China:  New data shows consumer spending and home sales were weaker than expected during the Golden Week holiday that ended on Friday.  Golden Week is typically one of the country’s top periods for spending and home transactions, but the data shows tourism outlays were only 1.5% higher than in the pre-pandemic year of 2019, representing a decline after stripping out price inflation.  The amount of residential floor space sold was also lower than in 2019.  The figures are further evidence that China’s economic growth is being held back by issues such as weak consumer demand, high debt levels, poor demographics, and de-coupling from the West.

  • As further evidence of China’s economic problems, the major real estate developer Country Garden (CTRYY, $2.71) failed to make one of its international loan payments for the first time. It also warned that it doesn’t expect to make upcoming payments to its foreign bond holders.
  • Country Garden’s troubles began after its apartment sales plunged in recent months, as the government’s crackdown on highly indebted developers sparked a liquidity crisis and weighed on sales.

European Union-China:  The EU is expected to launch an anti-subsidy investigation against Chinese steel producers later this month.  The probe would be part of a new, U.S.-led “Global Arrangement on Sustainable Steel and Aluminum” aimed at China’s dumping of cheap, subsidized metal products to the detriment of developed-country producers.  Countries including Japan and the U.K. would also be invited into the group if they agree to impose punitive tariffs on China’s dumped metal products.

  • The EU’s move comes just weeks after it announced an anti-subsidy probe into Chinese electric vehicles, and shortly before it is expected to announce a separate probe into Chinese wind turbines.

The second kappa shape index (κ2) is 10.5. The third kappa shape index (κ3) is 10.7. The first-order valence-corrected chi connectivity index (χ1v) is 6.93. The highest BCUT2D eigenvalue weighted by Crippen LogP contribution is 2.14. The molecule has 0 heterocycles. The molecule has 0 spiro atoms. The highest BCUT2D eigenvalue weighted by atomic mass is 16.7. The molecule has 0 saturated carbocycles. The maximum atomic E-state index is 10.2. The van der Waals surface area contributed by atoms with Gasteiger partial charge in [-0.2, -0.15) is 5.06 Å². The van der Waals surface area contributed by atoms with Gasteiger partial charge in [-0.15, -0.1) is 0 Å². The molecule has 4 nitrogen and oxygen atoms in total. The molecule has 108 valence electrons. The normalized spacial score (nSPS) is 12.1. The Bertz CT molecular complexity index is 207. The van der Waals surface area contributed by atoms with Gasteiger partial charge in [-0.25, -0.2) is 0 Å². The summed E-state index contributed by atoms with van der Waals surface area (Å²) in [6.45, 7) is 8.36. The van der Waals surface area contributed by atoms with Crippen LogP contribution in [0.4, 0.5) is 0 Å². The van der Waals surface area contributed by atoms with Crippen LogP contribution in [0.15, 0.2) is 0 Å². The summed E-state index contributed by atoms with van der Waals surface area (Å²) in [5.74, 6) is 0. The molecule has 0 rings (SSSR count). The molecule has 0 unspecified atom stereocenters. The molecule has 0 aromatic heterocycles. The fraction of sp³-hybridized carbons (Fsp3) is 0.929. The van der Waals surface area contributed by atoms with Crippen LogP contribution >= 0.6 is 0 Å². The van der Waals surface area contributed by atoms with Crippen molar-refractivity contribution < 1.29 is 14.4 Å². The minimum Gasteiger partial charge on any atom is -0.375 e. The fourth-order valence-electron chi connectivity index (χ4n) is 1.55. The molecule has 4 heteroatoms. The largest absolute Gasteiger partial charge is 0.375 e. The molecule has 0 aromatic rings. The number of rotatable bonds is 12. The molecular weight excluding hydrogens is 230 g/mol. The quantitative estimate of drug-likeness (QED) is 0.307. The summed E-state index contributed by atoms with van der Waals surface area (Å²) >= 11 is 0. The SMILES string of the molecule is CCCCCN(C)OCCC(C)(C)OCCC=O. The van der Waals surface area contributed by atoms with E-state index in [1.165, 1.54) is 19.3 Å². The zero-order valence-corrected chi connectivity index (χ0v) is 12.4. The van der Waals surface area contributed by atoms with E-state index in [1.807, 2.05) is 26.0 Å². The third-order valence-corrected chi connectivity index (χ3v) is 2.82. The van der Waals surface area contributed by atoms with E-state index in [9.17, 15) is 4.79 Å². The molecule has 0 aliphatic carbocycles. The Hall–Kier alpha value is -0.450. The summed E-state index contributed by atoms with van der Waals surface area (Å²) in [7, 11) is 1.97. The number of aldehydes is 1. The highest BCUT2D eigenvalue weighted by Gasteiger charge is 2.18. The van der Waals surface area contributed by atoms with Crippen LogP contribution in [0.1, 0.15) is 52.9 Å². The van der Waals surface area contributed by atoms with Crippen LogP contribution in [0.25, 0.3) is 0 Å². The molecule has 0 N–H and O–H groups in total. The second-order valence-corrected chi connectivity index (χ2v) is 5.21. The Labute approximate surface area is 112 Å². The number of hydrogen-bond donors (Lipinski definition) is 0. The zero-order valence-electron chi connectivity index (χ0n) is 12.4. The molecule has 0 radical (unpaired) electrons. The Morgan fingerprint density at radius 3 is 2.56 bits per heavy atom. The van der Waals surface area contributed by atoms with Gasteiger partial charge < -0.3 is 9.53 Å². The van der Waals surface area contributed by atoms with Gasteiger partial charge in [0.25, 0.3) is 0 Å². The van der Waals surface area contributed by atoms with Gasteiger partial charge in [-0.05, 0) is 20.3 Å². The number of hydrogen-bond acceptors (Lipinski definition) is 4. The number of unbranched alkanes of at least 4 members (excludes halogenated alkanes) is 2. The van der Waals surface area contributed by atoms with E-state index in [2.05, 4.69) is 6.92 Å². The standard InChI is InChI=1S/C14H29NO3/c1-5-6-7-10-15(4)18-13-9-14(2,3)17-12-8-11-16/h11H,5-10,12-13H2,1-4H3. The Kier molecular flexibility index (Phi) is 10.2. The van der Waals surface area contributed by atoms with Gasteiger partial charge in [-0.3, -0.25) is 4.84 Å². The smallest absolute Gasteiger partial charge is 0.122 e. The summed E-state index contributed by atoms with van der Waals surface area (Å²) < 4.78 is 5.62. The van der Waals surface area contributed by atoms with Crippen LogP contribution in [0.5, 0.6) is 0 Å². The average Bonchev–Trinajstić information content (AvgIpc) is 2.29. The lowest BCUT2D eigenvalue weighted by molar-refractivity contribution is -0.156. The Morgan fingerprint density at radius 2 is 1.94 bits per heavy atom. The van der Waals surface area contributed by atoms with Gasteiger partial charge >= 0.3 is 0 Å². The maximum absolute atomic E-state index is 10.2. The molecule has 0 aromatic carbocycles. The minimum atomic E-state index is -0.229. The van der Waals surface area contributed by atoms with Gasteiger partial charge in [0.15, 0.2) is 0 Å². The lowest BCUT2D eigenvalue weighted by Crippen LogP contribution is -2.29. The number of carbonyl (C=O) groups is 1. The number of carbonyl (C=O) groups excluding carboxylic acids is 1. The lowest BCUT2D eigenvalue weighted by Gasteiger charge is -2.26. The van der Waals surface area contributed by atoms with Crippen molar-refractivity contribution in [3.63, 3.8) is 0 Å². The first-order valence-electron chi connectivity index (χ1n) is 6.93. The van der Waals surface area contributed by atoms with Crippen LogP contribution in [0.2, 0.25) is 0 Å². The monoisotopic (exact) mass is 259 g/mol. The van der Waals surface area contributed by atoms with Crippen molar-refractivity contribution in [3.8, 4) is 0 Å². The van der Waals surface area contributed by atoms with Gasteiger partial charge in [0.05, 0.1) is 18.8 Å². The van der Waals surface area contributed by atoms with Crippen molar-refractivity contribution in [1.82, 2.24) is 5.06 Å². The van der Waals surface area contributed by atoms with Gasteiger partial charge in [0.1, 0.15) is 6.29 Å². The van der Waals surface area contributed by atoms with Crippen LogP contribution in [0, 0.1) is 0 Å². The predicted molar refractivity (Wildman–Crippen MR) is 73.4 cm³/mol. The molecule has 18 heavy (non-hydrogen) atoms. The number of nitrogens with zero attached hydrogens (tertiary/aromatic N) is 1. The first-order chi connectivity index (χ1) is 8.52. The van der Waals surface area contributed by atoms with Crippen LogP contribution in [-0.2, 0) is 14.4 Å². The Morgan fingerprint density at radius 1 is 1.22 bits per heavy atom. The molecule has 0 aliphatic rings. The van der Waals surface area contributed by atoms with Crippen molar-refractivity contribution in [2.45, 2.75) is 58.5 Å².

• The initiatives by Brussels are sure to worsen EU-China relations and contribute further to the fracturing of the world into relatively separate geopolitical and economic blocs, as we have frequently described.

Argentina:  The peso (ARS) dropped 7.4% against the U.S. dollar on the black market yesterday as right-wing firebrand Javier Milei, who is leading the opinion polls ahead of the October 22 presidential election, warned again that he plans to dollarize the economy if he wins.  In a radio interview, Milei warned that Argentines shouldn’t keep any investments denominated in ARS.

Canada:  The Unifor auto workers’ union today has launched a strike against U.S. automaker General Motors (GM, $30.99) after the workers and the company failed to agree on a new labor contract.  The strike illustrates how tight labor markets have emboldened workers in Canada just as they have in the U.S.  The work stoppage also piles pressure on GM, which is already dealing with the United Auto Workers strike in the U.S.

U.S. Labor Market:  The 75,000 healthcare workers who launched a three-day strike against Kaiser Permanente last week have now gone back to work, and negotiations on a new labor contract with the firm are set to begin again on Thursday.  The union has warned that the workers will go out on strike again in November if they can’t strike a deal for higher pay and increased staffing at Kaiser’s facilities.

U.S. Education System:  An intriguing story in the New York Times notes that schools run by the Defense Department on U.S. military bases have begun to substantially out-perform typical public schools.  The article ascribes their outperformance to a range of factors, including higher teacher pay, higher standards, stronger discipline, and quicker reopening after the coronavirus pandemic.